A United Conservative backbencher gives a blunt warning to Alberta Prime Minister Jason Kenney that his party is in trouble and must heed the growing concerns of its members.
“We have a caucus that I think is frustrated, and voters who are frustrated, and of course membership,” Peter Guthrie said in an interview on Tuesday.
“I just want what’s best for the future of the party and what’s best for the province and the Albertans.
“I have a feeling it can (turned around), but we’re 19 months until the next election, and we need to start listening and paying attention to the signs we’re seeing and hearing.”
On Monday, Guthrie delivered the same message to Kenney, reading a caucus letter warning that the party’s electoral fortunes are sliding down the abyss.
“Public opinion continues to decline and we may have reached a point where this party can no longer be saved,” the letter said.
“Winning back the favor of the Albertans should be our priority.
“Humility and confidence cannot be just words.”
Guthrie declined to describe Kenney’s reaction to his comments, except to say, “Clearly the Prime Minister defended his position.”
Kenney’s office declined to comment.
Guthrie in his letter expressed particular concerns about a move within the party to push the date for a leadership review to determine whether Kenney still has their confidence.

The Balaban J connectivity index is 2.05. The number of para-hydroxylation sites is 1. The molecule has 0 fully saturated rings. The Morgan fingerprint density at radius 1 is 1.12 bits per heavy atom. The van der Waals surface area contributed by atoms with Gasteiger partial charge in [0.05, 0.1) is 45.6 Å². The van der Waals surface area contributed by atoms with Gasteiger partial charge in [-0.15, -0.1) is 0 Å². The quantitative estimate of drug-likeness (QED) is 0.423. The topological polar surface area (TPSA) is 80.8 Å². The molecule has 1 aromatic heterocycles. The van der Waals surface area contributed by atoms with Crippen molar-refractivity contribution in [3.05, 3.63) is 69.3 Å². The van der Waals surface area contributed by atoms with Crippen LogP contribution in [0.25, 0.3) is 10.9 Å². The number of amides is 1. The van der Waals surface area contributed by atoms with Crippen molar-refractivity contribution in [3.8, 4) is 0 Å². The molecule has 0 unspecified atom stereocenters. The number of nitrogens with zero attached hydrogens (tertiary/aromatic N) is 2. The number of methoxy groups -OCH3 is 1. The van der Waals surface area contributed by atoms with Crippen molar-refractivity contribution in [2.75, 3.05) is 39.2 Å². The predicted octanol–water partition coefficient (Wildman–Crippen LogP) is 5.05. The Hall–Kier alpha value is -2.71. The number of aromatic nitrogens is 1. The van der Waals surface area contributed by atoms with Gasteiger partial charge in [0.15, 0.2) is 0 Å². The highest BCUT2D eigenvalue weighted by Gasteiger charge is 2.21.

If Kenney gets less than 50 percent support in such an assessment, he’s out.
The leadership vote is scheduled for early April at the 2022 Annual General Meeting in Edmonton.
However, 22 constituency associations sent a letter to the party board this week, noting that they represent the required 25 percent of councils needed to hold the vote at a special meeting before March 1.
They say an earlier vote would allow all members to vote at home and not have to travel to Edmonton in April to cast a vote.
They also acknowledge that for some of them, the move is being driven by dissatisfaction with Kenney’s leadership.
The UCP chief said they are now discussing the letter about moving the leader’s vote.
Guthrie noted that a resolution due in Calgary this weekend before the UCP’s annual general meeting seeks to amend the statutes to raise the threshold for such a motion from 22 to 29 constituency associations.
The rationale is that 22 is too small a number to cause such a potentially consistent mood.
Guthrie said a belated motion to lower the threshold is a worrying signal from a party claiming to be celebrating grassroots participation.
“It’s going to look bad if they change it,” Guthrie said.
“If you move the goalposts from 22 to 29 CAs, I don’t think the supporters will appreciate that.”
Kenney has declined to comment on an expedited leadership review, saying the matter is up to date.
The Prime Minister has faced growing discontent in his caucus and celebration in recent months, mainly related to his handling of the COVID-19 pandemic.
Cases peaked in the fall, pushing hospital capacity to the brink after Kenney lifted nearly all health restrictions and announced the pandemic was over.
UCP fundraising lagged behind that of the opposition NDP and Kenney’s endorsement numbers were in free fall.
He also faced calls from some caucus members to resign.
This report from The Canadian Press was first published on November 16, 2021